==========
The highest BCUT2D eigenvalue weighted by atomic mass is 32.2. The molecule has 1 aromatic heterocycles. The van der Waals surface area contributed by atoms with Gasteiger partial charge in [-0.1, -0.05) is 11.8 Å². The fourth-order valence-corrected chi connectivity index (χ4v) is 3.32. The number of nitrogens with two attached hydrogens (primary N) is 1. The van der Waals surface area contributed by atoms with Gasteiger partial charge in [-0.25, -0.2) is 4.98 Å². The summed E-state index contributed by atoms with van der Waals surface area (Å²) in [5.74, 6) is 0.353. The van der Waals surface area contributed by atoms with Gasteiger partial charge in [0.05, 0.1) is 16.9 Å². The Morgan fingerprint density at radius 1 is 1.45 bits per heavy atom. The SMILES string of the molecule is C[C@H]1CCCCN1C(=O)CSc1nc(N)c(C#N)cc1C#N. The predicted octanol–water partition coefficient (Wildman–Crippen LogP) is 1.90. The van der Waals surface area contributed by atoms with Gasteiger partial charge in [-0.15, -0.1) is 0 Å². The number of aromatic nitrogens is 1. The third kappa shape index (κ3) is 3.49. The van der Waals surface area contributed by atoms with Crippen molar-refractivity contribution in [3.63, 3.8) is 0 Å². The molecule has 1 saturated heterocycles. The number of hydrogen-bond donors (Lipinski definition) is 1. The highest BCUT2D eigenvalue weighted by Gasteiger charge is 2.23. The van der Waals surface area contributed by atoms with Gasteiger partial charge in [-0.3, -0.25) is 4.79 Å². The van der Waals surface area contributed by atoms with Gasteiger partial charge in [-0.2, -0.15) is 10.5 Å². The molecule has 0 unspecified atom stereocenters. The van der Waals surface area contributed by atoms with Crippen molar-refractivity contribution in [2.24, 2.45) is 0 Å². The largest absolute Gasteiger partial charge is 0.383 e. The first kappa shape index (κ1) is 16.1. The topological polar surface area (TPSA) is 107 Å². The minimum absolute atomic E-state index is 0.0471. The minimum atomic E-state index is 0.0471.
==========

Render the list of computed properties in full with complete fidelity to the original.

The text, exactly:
The highest BCUT2D eigenvalue weighted by atomic mass is 32.2. The molecule has 1 aromatic heterocycles. The van der Waals surface area contributed by atoms with Gasteiger partial charge in [-0.1, -0.05) is 11.8 Å². The fourth-order valence-corrected chi connectivity index (χ4v) is 3.32. The number of nitrogens with two attached hydrogens (primary N) is 1. The van der Waals surface area contributed by atoms with Gasteiger partial charge in [-0.25, -0.2) is 4.98 Å². The summed E-state index contributed by atoms with van der Waals surface area (Å²) in [5.74, 6) is 0.353. The van der Waals surface area contributed by atoms with Gasteiger partial charge in [0.05, 0.1) is 16.9 Å². The Morgan fingerprint density at radius 1 is 1.45 bits per heavy atom. The SMILES string of the molecule is C[C@H]1CCCCN1C(=O)CSc1nc(N)c(C#N)cc1C#N. The predicted octanol–water partition coefficient (Wildman–Crippen LogP) is 1.90. The van der Waals surface area contributed by atoms with Gasteiger partial charge in [-0.15, -0.1) is 0 Å². The number of aromatic nitrogens is 1. The third kappa shape index (κ3) is 3.49. The van der Waals surface area contributed by atoms with Crippen molar-refractivity contribution in [3.63, 3.8) is 0 Å². The molecule has 1 saturated heterocycles. The number of hydrogen-bond donors (Lipinski definition) is 1. The highest BCUT2D eigenvalue weighted by Gasteiger charge is 2.23. The van der Waals surface area contributed by atoms with Gasteiger partial charge in [-0.3, -0.25) is 4.79 Å². The van der Waals surface area contributed by atoms with Gasteiger partial charge in [-0.2, -0.15) is 10.5 Å². The molecule has 0 unspecified atom stereocenters. The van der Waals surface area contributed by atoms with Crippen molar-refractivity contribution in [2.24, 2.45) is 0 Å². The largest absolute Gasteiger partial charge is 0.383 e. The first kappa shape index (κ1) is 16.1. The topological polar surface area (TPSA) is 107 Å². The minimum absolute atomic E-state index is 0.0471. The minimum atomic E-state index is 0.0471.